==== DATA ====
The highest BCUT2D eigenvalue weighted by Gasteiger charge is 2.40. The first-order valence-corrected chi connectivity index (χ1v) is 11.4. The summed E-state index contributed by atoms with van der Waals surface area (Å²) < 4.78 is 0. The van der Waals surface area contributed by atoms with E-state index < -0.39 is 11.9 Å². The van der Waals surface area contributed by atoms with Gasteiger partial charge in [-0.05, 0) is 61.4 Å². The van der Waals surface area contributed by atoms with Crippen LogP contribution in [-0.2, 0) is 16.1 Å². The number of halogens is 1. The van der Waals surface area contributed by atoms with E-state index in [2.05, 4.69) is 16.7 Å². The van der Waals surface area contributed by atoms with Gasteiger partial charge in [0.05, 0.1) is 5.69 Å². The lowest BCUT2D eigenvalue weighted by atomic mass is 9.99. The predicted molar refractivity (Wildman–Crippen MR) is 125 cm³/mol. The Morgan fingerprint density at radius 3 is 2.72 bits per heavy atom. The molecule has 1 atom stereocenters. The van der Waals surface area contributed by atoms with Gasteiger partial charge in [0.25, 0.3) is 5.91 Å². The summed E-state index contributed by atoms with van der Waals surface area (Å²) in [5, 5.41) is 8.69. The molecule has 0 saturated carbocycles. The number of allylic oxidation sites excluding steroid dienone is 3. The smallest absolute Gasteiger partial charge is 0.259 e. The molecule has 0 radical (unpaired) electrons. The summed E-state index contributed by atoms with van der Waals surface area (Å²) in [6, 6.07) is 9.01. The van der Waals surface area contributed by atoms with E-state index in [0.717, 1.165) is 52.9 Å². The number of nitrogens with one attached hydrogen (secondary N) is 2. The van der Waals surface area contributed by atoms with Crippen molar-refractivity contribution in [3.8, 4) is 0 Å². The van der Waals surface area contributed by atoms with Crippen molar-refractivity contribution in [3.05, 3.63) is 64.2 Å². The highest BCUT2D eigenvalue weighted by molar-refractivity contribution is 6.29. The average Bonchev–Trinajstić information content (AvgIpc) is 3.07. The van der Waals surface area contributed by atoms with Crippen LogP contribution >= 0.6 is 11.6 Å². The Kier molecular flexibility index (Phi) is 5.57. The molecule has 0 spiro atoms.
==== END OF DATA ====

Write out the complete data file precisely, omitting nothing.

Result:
The highest BCUT2D eigenvalue weighted by Gasteiger charge is 2.40. The first-order valence-corrected chi connectivity index (χ1v) is 11.4. The summed E-state index contributed by atoms with van der Waals surface area (Å²) < 4.78 is 0. The van der Waals surface area contributed by atoms with E-state index < -0.39 is 11.9 Å². The van der Waals surface area contributed by atoms with Gasteiger partial charge in [-0.05, 0) is 61.4 Å². The van der Waals surface area contributed by atoms with Crippen LogP contribution in [-0.2, 0) is 16.1 Å². The number of halogens is 1. The van der Waals surface area contributed by atoms with E-state index in [2.05, 4.69) is 16.7 Å². The van der Waals surface area contributed by atoms with Gasteiger partial charge in [0.05, 0.1) is 5.69 Å². The lowest BCUT2D eigenvalue weighted by atomic mass is 9.99. The predicted molar refractivity (Wildman–Crippen MR) is 125 cm³/mol. The Morgan fingerprint density at radius 3 is 2.72 bits per heavy atom. The molecule has 1 atom stereocenters. The van der Waals surface area contributed by atoms with Gasteiger partial charge in [0.25, 0.3) is 5.91 Å². The summed E-state index contributed by atoms with van der Waals surface area (Å²) in [5, 5.41) is 8.69. The molecule has 0 saturated carbocycles. The number of allylic oxidation sites excluding steroid dienone is 3. The smallest absolute Gasteiger partial charge is 0.259 e. The molecule has 0 radical (unpaired) electrons. The summed E-state index contributed by atoms with van der Waals surface area (Å²) in [6, 6.07) is 9.01. The van der Waals surface area contributed by atoms with E-state index in [0.717, 1.165) is 52.9 Å². The number of nitrogens with one attached hydrogen (secondary N) is 2. The van der Waals surface area contributed by atoms with Crippen molar-refractivity contribution in [3.8, 4) is 0 Å². The van der Waals surface area contributed by atoms with Crippen molar-refractivity contribution in [3.05, 3.63) is 64.2 Å². The highest BCUT2D eigenvalue weighted by molar-refractivity contribution is 6.29. The average Bonchev–Trinajstić information content (AvgIpc) is 3.07. The van der Waals surface area contributed by atoms with Crippen LogP contribution >= 0.6 is 11.6 Å². The Kier molecular flexibility index (Phi) is 5.57. The molecule has 0 spiro atoms.